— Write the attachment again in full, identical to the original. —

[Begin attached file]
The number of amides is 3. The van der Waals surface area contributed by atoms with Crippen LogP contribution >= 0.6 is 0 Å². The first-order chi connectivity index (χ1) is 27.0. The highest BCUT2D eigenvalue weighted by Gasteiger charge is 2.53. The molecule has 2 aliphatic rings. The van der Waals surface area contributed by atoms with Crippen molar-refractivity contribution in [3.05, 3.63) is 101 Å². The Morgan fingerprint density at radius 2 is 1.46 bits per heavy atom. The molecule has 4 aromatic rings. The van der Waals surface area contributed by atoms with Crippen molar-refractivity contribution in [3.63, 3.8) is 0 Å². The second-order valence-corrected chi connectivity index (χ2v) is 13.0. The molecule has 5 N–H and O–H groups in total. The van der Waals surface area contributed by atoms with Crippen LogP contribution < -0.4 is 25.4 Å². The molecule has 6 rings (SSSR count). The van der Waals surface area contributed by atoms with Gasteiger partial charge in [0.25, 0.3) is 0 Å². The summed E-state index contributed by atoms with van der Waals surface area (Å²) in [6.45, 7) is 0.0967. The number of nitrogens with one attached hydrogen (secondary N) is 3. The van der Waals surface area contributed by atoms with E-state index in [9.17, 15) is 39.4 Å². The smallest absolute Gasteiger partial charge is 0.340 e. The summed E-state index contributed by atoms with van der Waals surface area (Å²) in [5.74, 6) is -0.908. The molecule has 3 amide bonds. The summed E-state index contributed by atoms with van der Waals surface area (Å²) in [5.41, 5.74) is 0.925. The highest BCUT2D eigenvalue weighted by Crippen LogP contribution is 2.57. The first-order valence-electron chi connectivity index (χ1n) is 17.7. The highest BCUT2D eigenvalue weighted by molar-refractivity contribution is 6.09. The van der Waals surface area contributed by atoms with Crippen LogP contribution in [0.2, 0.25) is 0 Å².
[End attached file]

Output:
The number of amides is 3. The van der Waals surface area contributed by atoms with Crippen LogP contribution >= 0.6 is 0 Å². The first-order chi connectivity index (χ1) is 27.0. The highest BCUT2D eigenvalue weighted by Gasteiger charge is 2.53. The molecule has 2 aliphatic rings. The van der Waals surface area contributed by atoms with Crippen molar-refractivity contribution in [3.05, 3.63) is 101 Å². The Morgan fingerprint density at radius 2 is 1.46 bits per heavy atom. The molecule has 4 aromatic rings. The van der Waals surface area contributed by atoms with Crippen molar-refractivity contribution in [3.63, 3.8) is 0 Å². The second-order valence-corrected chi connectivity index (χ2v) is 13.0. The molecule has 5 N–H and O–H groups in total. The van der Waals surface area contributed by atoms with Crippen LogP contribution < -0.4 is 25.4 Å². The molecule has 6 rings (SSSR count). The van der Waals surface area contributed by atoms with Gasteiger partial charge in [0.25, 0.3) is 0 Å². The summed E-state index contributed by atoms with van der Waals surface area (Å²) in [6.45, 7) is 0.0967. The number of nitrogens with one attached hydrogen (secondary N) is 3. The van der Waals surface area contributed by atoms with E-state index in [9.17, 15) is 39.4 Å². The smallest absolute Gasteiger partial charge is 0.340 e. The summed E-state index contributed by atoms with van der Waals surface area (Å²) in [5.74, 6) is -0.908. The molecule has 3 amide bonds. The summed E-state index contributed by atoms with van der Waals surface area (Å²) in [5.41, 5.74) is 0.925. The highest BCUT2D eigenvalue weighted by Crippen LogP contribution is 2.57. The first-order valence-electron chi connectivity index (χ1n) is 17.7. The highest BCUT2D eigenvalue weighted by molar-refractivity contribution is 6.09. The van der Waals surface area contributed by atoms with Crippen LogP contribution in [0.2, 0.25) is 0 Å².